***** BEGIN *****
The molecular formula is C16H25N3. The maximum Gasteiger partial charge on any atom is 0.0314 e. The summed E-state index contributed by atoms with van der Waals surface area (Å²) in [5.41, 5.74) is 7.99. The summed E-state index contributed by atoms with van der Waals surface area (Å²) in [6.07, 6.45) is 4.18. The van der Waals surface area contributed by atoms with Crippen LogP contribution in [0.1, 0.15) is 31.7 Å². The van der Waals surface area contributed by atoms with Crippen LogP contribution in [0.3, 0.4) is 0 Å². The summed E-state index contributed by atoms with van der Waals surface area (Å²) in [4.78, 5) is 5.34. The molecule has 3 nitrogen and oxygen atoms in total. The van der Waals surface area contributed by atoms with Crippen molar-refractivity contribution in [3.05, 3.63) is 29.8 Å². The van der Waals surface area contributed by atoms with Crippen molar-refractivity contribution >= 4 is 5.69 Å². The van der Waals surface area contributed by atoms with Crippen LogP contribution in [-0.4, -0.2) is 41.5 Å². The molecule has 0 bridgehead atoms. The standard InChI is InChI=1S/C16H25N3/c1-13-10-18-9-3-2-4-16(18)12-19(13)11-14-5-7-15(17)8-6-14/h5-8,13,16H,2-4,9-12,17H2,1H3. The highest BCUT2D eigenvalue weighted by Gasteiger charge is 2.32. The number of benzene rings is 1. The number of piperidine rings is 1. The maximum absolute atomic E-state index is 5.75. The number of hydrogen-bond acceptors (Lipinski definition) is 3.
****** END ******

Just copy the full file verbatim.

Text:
The molecular formula is C16H25N3. The maximum Gasteiger partial charge on any atom is 0.0314 e. The summed E-state index contributed by atoms with van der Waals surface area (Å²) in [5.41, 5.74) is 7.99. The summed E-state index contributed by atoms with van der Waals surface area (Å²) in [6.07, 6.45) is 4.18. The van der Waals surface area contributed by atoms with Crippen LogP contribution in [0.1, 0.15) is 31.7 Å². The van der Waals surface area contributed by atoms with Crippen LogP contribution in [0.3, 0.4) is 0 Å². The summed E-state index contributed by atoms with van der Waals surface area (Å²) in [4.78, 5) is 5.34. The molecule has 3 nitrogen and oxygen atoms in total. The van der Waals surface area contributed by atoms with Crippen molar-refractivity contribution in [3.05, 3.63) is 29.8 Å². The van der Waals surface area contributed by atoms with Crippen molar-refractivity contribution >= 4 is 5.69 Å². The van der Waals surface area contributed by atoms with Crippen LogP contribution in [-0.4, -0.2) is 41.5 Å². The molecule has 0 bridgehead atoms. The standard InChI is InChI=1S/C16H25N3/c1-13-10-18-9-3-2-4-16(18)12-19(13)11-14-5-7-15(17)8-6-14/h5-8,13,16H,2-4,9-12,17H2,1H3. The highest BCUT2D eigenvalue weighted by Gasteiger charge is 2.32. The number of benzene rings is 1. The number of piperidine rings is 1. The maximum absolute atomic E-state index is 5.75. The number of hydrogen-bond acceptors (Lipinski definition) is 3.